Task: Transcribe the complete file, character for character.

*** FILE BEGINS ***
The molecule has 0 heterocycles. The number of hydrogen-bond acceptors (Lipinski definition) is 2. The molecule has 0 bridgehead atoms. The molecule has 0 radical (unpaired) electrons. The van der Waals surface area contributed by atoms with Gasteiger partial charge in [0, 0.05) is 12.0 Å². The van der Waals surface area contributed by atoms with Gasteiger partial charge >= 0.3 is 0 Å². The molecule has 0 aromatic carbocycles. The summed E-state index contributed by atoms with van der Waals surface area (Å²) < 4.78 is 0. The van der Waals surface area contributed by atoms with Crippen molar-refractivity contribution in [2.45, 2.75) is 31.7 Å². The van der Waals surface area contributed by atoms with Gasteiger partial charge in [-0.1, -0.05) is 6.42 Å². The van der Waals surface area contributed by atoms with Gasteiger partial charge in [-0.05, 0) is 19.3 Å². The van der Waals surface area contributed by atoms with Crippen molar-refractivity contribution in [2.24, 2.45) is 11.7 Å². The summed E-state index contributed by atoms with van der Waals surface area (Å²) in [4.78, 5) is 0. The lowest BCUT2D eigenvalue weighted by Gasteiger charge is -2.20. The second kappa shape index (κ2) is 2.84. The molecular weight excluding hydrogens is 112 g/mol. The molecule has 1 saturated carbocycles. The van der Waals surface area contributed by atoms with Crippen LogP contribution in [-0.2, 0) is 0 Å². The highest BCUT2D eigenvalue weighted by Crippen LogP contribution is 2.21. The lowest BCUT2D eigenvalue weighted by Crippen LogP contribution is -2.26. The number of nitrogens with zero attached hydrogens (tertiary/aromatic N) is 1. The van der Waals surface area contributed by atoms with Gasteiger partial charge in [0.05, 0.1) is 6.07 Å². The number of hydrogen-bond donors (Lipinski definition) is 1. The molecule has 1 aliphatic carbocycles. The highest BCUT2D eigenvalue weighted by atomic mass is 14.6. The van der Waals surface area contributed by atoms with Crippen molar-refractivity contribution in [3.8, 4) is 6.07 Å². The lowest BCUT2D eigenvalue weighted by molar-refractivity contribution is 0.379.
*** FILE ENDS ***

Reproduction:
The molecule has 0 heterocycles. The number of hydrogen-bond acceptors (Lipinski definition) is 2. The molecule has 0 bridgehead atoms. The molecule has 0 radical (unpaired) electrons. The van der Waals surface area contributed by atoms with Gasteiger partial charge in [0, 0.05) is 12.0 Å². The van der Waals surface area contributed by atoms with Gasteiger partial charge >= 0.3 is 0 Å². The molecule has 0 aromatic carbocycles. The summed E-state index contributed by atoms with van der Waals surface area (Å²) < 4.78 is 0. The van der Waals surface area contributed by atoms with Crippen molar-refractivity contribution in [2.45, 2.75) is 31.7 Å². The van der Waals surface area contributed by atoms with Gasteiger partial charge in [-0.1, -0.05) is 6.42 Å². The van der Waals surface area contributed by atoms with Gasteiger partial charge in [-0.05, 0) is 19.3 Å². The van der Waals surface area contributed by atoms with Crippen molar-refractivity contribution in [2.24, 2.45) is 11.7 Å². The summed E-state index contributed by atoms with van der Waals surface area (Å²) in [4.78, 5) is 0. The lowest BCUT2D eigenvalue weighted by Gasteiger charge is -2.20. The second kappa shape index (κ2) is 2.84. The molecular weight excluding hydrogens is 112 g/mol. The molecule has 1 saturated carbocycles. The van der Waals surface area contributed by atoms with Crippen LogP contribution in [-0.2, 0) is 0 Å². The highest BCUT2D eigenvalue weighted by Crippen LogP contribution is 2.21. The lowest BCUT2D eigenvalue weighted by Crippen LogP contribution is -2.26. The number of nitrogens with zero attached hydrogens (tertiary/aromatic N) is 1. The van der Waals surface area contributed by atoms with Gasteiger partial charge in [0.05, 0.1) is 6.07 Å². The number of hydrogen-bond donors (Lipinski definition) is 1. The molecule has 1 aliphatic carbocycles. The highest BCUT2D eigenvalue weighted by atomic mass is 14.6. The van der Waals surface area contributed by atoms with Crippen molar-refractivity contribution in [3.8, 4) is 6.07 Å². The lowest BCUT2D eigenvalue weighted by molar-refractivity contribution is 0.379.